Robinson and Oliver visited students, led by eighth-grader Amanda West, who was honored as the grand-prize winner of the "Breaking Barriers: In Sports, In Life" essay contest.
The Breaking Barriers essay contest honors students for their personal efforts to overcome challenges by using the characteristics best exemplified by Jackie Robinson when he broke baseball's color line in 1947.
The contest is a major component of the education program called Breaking Barriers: In Sports, In Life, a multi-curricular character education program developed by Major League Baseball and Scholastic, Inc., and directed by Sharon Robinson.
While Oliver fielded questions during the day, outfielder Torii Hunter and Robinson participated in a pregame ceremony to honor essay winner West.
Oliver put as much into his time as he puts behind his fastball.
"It gets kind of personal for those kids," he said.
"Some of the stories, I was trying to hold back tears.
Some of them were kind of tough. It made coming to the park like nothing. They were like 14-year-old kids. We had to take the microphone a few times because it was tough."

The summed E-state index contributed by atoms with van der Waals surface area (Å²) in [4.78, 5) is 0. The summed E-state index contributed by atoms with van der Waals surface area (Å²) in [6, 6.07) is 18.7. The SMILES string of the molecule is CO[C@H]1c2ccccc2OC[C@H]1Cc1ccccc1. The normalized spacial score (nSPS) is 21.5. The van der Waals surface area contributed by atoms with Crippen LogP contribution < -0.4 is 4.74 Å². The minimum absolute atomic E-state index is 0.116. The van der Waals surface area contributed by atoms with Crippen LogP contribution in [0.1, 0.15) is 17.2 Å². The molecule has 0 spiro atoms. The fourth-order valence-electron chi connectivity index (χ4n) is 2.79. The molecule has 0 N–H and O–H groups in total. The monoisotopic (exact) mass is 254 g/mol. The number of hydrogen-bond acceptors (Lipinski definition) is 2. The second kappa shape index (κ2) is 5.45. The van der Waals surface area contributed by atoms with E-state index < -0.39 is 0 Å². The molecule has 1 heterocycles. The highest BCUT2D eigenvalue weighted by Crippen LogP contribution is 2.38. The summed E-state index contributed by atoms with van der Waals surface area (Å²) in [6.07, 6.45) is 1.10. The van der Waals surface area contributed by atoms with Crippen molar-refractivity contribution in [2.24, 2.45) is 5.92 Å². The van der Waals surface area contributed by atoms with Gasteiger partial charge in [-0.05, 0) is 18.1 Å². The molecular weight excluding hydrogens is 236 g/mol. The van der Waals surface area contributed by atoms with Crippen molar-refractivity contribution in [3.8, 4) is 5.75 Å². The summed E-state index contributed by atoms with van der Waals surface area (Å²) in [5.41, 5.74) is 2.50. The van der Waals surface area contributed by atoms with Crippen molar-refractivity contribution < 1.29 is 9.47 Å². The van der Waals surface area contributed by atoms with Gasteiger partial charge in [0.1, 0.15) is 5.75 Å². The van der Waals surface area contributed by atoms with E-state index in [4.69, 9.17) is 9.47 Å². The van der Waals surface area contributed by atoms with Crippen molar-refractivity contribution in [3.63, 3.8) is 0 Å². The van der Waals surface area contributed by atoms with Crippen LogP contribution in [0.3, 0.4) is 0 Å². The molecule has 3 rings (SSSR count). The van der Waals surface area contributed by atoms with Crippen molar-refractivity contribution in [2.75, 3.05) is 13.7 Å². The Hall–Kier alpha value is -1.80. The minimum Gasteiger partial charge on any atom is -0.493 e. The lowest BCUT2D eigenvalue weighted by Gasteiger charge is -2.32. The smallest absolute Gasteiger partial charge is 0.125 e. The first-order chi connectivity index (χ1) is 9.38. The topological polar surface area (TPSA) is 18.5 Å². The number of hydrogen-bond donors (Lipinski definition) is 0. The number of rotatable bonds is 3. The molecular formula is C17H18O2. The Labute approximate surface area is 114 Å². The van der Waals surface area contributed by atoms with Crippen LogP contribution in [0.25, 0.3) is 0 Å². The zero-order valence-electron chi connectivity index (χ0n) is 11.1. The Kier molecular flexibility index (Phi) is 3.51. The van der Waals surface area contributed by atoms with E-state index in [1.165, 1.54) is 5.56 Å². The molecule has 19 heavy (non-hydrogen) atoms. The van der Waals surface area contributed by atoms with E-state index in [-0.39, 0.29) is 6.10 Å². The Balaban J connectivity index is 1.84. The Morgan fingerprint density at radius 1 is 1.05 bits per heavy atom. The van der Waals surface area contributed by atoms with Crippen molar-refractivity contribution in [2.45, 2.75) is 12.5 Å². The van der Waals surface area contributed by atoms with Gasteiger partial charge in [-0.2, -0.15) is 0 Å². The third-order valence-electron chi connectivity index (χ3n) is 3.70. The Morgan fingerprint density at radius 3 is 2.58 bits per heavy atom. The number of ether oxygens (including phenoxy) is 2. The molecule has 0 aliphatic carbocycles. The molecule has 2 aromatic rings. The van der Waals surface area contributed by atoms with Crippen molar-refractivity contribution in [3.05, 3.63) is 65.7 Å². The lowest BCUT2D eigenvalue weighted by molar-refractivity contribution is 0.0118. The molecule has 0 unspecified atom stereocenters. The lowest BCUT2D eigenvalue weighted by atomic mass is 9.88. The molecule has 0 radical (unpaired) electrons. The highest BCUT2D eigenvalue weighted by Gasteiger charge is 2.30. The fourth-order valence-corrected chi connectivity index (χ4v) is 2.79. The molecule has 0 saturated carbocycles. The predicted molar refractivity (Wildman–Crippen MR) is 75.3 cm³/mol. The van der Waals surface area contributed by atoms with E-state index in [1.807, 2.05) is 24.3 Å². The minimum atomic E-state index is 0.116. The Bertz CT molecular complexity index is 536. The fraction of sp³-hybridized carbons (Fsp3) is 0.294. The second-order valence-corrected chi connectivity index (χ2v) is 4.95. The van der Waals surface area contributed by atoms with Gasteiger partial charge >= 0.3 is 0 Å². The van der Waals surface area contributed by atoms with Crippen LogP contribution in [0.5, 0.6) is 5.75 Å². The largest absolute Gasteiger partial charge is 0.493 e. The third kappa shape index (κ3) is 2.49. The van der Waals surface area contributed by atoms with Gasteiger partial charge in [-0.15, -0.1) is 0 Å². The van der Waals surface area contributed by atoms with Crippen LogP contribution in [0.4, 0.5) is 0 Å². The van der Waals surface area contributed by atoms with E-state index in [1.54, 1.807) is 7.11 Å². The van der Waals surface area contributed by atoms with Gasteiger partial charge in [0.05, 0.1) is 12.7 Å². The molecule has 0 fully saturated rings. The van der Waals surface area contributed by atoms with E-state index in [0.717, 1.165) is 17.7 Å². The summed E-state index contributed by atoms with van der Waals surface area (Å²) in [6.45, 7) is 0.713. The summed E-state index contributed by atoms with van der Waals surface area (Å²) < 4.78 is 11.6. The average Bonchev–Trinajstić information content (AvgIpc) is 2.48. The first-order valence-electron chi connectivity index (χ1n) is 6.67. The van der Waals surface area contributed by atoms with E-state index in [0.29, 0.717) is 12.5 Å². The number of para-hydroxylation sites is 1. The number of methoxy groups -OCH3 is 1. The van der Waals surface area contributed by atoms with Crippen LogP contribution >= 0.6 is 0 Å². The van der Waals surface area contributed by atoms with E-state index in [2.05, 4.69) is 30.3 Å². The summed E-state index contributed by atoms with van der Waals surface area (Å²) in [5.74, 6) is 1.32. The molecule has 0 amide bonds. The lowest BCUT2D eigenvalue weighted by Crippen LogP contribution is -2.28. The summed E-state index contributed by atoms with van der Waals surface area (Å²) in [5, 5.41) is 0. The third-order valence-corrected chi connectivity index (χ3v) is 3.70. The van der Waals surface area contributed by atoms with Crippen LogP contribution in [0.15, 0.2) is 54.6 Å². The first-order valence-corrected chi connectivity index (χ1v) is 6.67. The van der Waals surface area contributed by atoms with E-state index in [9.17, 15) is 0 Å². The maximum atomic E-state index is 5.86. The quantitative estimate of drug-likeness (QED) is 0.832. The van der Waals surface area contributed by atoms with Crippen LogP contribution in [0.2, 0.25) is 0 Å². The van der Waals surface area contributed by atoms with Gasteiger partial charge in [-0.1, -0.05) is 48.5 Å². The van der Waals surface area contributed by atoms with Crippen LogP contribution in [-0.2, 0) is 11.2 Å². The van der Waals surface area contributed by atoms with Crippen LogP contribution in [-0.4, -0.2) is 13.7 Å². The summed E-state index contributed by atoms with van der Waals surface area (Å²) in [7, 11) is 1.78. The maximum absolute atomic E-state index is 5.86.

Hunter is acutely aware of Robinson's heritage.
"It's up my alley. I love it, man," he said. "I'm glad we're doing stuff like that. We have like 50 kids coming today. Jackie Robinson's legacy lives on, and Sharon Robinson has been doing a good job for years. I love her to death. I'm glad and I'm excited that this is going on."
Hunter said that he has met with Robinson many times, but their discussions rarely delve into her famous grandfather.
"We talk about life; where we're from, home and what food we eat," he said. "Different things, it's always just a regular conversation. It's never about Jackie Robinson, because I know she gets hounded with that, so I don't bother with it. I can't do that. I know that everyone talks to her about it."